County councillors today abandoned a £700,000 a year pay day by dropping proposals for wind turbines on any of their 35 farms.
Opposition to the plan to build wind farms on county council owned farms was led by Councillor Steve Count of March, the Cabinet member for resources and performance.
“We are putting people before profit,” said Cllr Count after a Cabinet meeting which, technically, deferred a decision but in reality ditched proposals for using council owned land for wind turbines.
“Anybody who lives or drives through Fenland knows just how much the local landscape has changed with regiments of wind farms cropping up across the area.
“Wind farms have their place in providing green energy but Fenland really has done its bit with villages and towns ringed by them. Although this means we may lose out in some income we could not carry on with this after hearing the real concerns of local people. “Instead we will be looking at the use solar photovoltaics on eight barns by the end of the year.”
The decision follows informal consultation with local councillors as well as new plans to use solar power from panels put on barns.
Finance chief Nick Dawe had told councillors earlier this year that based on current values the council’s income could peak at an annual rent of more than £700,000.
“The corresponding agricultural rent for the land lost would be less than £1,000.”
A nine month trawl through Cambridgeshire County Council’s 33,000 acres which they lease to tenants had produced a short list of four farms.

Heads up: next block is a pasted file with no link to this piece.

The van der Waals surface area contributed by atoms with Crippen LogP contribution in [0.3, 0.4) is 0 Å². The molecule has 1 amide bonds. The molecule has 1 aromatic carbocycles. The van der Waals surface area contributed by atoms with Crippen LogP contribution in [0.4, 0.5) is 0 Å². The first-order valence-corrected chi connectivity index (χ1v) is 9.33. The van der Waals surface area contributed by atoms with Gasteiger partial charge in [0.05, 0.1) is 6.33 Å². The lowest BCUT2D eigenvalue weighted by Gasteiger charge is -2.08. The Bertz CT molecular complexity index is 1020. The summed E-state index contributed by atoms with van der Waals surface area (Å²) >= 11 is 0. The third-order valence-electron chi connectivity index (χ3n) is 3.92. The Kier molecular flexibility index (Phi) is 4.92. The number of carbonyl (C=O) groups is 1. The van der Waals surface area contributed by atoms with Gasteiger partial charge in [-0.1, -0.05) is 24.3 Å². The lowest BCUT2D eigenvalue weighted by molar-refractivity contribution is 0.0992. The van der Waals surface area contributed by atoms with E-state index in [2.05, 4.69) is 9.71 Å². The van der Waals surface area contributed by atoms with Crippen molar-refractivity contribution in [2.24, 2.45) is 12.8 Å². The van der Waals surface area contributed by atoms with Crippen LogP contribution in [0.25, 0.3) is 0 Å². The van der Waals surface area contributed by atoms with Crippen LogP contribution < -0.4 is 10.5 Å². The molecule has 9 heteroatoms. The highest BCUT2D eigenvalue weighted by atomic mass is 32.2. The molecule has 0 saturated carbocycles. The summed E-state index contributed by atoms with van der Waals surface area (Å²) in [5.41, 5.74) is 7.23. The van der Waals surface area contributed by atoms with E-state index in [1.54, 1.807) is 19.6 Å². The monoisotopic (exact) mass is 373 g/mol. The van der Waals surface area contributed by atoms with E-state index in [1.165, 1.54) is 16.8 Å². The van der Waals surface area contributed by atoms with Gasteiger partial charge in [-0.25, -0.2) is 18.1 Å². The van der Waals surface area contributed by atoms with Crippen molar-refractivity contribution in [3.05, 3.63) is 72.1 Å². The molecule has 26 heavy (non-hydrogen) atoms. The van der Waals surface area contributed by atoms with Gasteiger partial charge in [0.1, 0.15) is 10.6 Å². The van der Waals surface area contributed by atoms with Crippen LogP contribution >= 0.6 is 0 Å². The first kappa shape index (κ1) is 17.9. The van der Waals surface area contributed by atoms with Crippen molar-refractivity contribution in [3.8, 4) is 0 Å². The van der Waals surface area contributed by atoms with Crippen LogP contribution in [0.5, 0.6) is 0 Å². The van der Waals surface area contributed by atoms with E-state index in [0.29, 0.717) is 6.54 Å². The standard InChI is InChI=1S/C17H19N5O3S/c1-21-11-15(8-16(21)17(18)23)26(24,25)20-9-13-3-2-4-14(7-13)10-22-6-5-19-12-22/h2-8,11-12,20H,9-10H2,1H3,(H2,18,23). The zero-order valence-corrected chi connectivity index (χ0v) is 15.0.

•Crowtree Farm, Farcet
•Whitehall Farm, Littleport
• Wolvey Farm, Coveney
• Morley’s Farm, Warboys.
However a council spokesman confirmed that in talks with local councillors the Farcet and Chatteris sites attracted mostly negative comments while the Coveney and Littleport sites received mix views.
County Council Leader, Nick Clarke, said: “We are developing an enviable track record on decision based around listening to the concerns of people in Cambridgeshire – the decision to keep Gamlingay Village College open, our current consultation and libraries, and now on wind farms.
“It is clear that the people of Cambridgeshire do not want wind farms, and we should be listening to those views.”
The about turn reflects the change of leadership at Shire Hall where, under the previous regime, a hunt for suitable sites began last May and as many as 35 potential sites were examined. Bidwells was given the task of opening negotiations with possible wind farm developers.
Five developers made presentations last October to a panel headed by Councillor John Reynolds, the then portfolio holder for resources and performance. He had hoped wind farms could be operational by 2014-16.
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